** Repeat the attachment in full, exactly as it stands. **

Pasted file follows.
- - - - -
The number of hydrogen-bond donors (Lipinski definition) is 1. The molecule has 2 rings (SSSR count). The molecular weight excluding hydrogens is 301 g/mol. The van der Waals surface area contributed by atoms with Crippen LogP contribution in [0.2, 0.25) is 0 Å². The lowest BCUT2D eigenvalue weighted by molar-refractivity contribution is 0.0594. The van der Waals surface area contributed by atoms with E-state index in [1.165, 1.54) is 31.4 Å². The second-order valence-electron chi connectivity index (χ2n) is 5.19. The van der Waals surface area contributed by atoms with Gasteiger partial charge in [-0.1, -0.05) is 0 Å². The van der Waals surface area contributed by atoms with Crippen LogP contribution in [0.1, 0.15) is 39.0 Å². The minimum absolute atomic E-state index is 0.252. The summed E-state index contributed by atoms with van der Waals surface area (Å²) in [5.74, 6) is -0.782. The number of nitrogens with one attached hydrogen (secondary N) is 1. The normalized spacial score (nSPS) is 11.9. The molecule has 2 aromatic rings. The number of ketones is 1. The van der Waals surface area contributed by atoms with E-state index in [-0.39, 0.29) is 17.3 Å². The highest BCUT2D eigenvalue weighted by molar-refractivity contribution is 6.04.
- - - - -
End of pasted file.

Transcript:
The number of hydrogen-bond donors (Lipinski definition) is 1. The molecule has 2 rings (SSSR count). The molecular weight excluding hydrogens is 301 g/mol. The van der Waals surface area contributed by atoms with Crippen LogP contribution in [0.2, 0.25) is 0 Å². The lowest BCUT2D eigenvalue weighted by molar-refractivity contribution is 0.0594. The van der Waals surface area contributed by atoms with E-state index in [1.165, 1.54) is 31.4 Å². The second-order valence-electron chi connectivity index (χ2n) is 5.19. The van der Waals surface area contributed by atoms with Gasteiger partial charge in [-0.1, -0.05) is 0 Å². The van der Waals surface area contributed by atoms with Crippen LogP contribution in [0.1, 0.15) is 39.0 Å². The minimum absolute atomic E-state index is 0.252. The summed E-state index contributed by atoms with van der Waals surface area (Å²) in [5.74, 6) is -0.782. The number of nitrogens with one attached hydrogen (secondary N) is 1. The normalized spacial score (nSPS) is 11.9. The molecule has 2 aromatic rings. The number of ketones is 1. The van der Waals surface area contributed by atoms with E-state index in [-0.39, 0.29) is 17.3 Å². The highest BCUT2D eigenvalue weighted by molar-refractivity contribution is 6.04.